4 out of 4 stars
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Cooperative Lives by Patrick Finegan is a novel featuring characters that seemed to have belied their true nature, or were simply perceived by their peers differently from what they really were. The very title, Cooperative Lives was written with the “v” crushed out, making “Lives” read as “Lies” which, I opined, the author hinted as to how the characters should be regarded until such time when their true colors were exposed.
It was in midtown Manhattan, in a high-rise building for New York’s elite at Central Park South, that George Wallace and family occupied an apartment, 7H. Wallace was black, an IT specialist, and typical of New Yorkers who gazed down in the elevator to avoid eye contact. His wife, Hannah Kaplan Wallace, of Kurdish descent from Turkey, was typical of recent emigrants who were not so fond of socializing, either. So, among his neighbors, the closest to Wallace was only the lawyer, John Roberts, of apartment 8B, thanks to their wives’ and daughters’ bonding together. Now, when Robert’s wife, Susan, was saved from a swerving bus by a certain Sheldon Vogel of apartment 14N, their circle of friends added on a new member in Vogel. However, Vogel happened to erroneously transfer funds online, in his capacity as money manager for the account of a widow, Mrs. Pfouts. While that could be just embezzlement, when Vogel was known to be in association with a lawyer, Roberts, who was with an IT specialist, Wallace, whose wife of Kurdish roots from Turkey disappeared, people started to suspect something more fishy was going on. The press, FBI, CIA, and the Department of Homeland Security all swooped down on the embattled neighbors.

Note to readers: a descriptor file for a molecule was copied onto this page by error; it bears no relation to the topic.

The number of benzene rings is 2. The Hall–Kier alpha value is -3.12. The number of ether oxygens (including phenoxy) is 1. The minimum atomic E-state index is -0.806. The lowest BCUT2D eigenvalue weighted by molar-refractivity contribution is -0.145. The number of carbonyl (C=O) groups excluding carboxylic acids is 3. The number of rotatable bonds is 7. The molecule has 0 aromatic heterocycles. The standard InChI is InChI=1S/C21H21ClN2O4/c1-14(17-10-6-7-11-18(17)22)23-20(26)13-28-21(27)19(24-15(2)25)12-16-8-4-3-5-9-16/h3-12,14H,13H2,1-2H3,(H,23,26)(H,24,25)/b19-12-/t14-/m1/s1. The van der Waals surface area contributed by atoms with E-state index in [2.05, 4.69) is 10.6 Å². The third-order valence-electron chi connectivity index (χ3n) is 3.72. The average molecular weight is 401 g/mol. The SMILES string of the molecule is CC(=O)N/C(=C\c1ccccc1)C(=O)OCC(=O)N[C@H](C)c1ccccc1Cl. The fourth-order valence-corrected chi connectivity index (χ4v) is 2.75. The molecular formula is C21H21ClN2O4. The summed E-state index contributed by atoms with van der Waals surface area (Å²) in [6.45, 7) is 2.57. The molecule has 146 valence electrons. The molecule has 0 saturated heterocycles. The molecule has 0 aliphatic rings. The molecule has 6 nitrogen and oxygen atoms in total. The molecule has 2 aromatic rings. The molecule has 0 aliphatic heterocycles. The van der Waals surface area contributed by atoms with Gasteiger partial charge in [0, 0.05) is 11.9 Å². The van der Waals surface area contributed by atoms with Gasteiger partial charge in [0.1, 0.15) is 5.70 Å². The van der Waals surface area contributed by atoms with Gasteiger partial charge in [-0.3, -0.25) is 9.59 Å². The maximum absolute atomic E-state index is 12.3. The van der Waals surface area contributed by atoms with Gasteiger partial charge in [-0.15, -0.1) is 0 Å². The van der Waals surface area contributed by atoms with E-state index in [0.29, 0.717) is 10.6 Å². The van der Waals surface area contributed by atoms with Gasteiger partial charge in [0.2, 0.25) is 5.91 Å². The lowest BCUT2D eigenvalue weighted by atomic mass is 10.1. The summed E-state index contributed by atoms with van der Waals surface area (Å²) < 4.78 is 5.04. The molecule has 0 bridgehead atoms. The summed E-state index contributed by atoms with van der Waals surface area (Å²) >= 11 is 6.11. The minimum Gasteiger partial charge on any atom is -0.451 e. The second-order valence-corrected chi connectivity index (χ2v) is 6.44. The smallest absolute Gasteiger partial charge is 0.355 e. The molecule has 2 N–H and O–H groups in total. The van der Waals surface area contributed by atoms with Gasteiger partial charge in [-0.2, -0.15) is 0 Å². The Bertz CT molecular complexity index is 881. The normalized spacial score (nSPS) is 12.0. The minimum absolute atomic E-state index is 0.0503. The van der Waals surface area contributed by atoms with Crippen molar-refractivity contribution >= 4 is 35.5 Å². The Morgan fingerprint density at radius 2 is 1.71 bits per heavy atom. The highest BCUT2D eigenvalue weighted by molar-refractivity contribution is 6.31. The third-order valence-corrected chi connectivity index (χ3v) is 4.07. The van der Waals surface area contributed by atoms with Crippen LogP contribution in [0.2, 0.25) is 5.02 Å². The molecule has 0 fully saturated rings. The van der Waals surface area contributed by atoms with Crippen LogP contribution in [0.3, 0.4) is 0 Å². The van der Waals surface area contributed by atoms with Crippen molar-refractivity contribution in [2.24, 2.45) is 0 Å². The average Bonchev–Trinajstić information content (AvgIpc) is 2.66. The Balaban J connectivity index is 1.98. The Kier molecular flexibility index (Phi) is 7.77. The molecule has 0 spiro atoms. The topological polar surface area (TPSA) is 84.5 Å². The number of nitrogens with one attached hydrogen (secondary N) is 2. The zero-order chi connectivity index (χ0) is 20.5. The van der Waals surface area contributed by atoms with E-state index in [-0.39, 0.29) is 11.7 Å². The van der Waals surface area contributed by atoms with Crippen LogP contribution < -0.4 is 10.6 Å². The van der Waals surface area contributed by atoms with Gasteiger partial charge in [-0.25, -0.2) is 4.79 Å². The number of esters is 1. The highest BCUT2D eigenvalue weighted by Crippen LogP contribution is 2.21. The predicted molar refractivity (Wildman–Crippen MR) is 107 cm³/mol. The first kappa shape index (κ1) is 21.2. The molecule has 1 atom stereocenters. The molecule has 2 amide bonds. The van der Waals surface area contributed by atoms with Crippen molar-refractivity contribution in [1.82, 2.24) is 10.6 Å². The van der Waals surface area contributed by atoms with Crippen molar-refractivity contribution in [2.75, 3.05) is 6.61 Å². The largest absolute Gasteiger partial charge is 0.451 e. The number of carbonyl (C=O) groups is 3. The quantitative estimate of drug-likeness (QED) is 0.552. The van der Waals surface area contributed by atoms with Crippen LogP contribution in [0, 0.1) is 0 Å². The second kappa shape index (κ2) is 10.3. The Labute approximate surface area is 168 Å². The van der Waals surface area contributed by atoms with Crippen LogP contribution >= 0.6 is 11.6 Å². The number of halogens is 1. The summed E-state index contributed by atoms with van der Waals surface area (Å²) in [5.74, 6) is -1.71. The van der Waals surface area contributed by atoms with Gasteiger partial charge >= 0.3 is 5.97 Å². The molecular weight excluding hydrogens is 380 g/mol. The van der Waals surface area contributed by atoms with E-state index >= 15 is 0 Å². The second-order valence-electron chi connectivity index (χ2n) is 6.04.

Finegan has virtually made this novel the carrier of his commentaries on everything under the sun, as long as these touched upon the lives of the characters. In a sense, it was contemporary history viewed within the framework of the country’s biggest metropolis, and within the timeframe of the decade that just passed. To appreciate this novel is to understand the social matrix upon which the storyline was superimposed. There is still racism and sexism which is understandable when Manhattan’s elite forms a club that is ethnically, racially and sexually exclusive. Although some male lasciviousness were depicted in some characters, there is balance when some females were so promiscuous, making their husbands unsuspecting cuckolds many times over.
The characters were thoroughly developed, having ample description of the emotions and sentiments of individuals in family or personal relationships, and even having details of trades and skills. In my mind, I could almost conjure Wallace to look like Will Smith, and Sheldon Vogel to look like Ernest Borgnine. Finegan possessed great knowledge of events that transpired in the last decade, they be economic, political, technological, sports, entertainment, or of other fields. He could cite drugs and medical procedures as though a doctor or he could enumerate technical descriptions of computer boards or circuitry as though a computer programmer. The author is undoubtedly well-travelled, and therefore knowledgeable regarding cultures and customs of many places.
The writing style is marvelous, with a clear language, impressive vocabulary and good word choices. I no longer begrudged the narrative having reverted to flashbacks that slowed the pace at times. A few errors slipped past the editors’ gaze, but these did not impair my reading enjoyment. It will still be 4 out of 4 stars for this novel. I will recommend this to adult readers of fiction. Young readers who are not yet over the age of consent may be corrupted by the sexual contents. Women should not read this, lest they might emulate Hannah Kaplan Wallace or Marian Willis Vogel in the novel.
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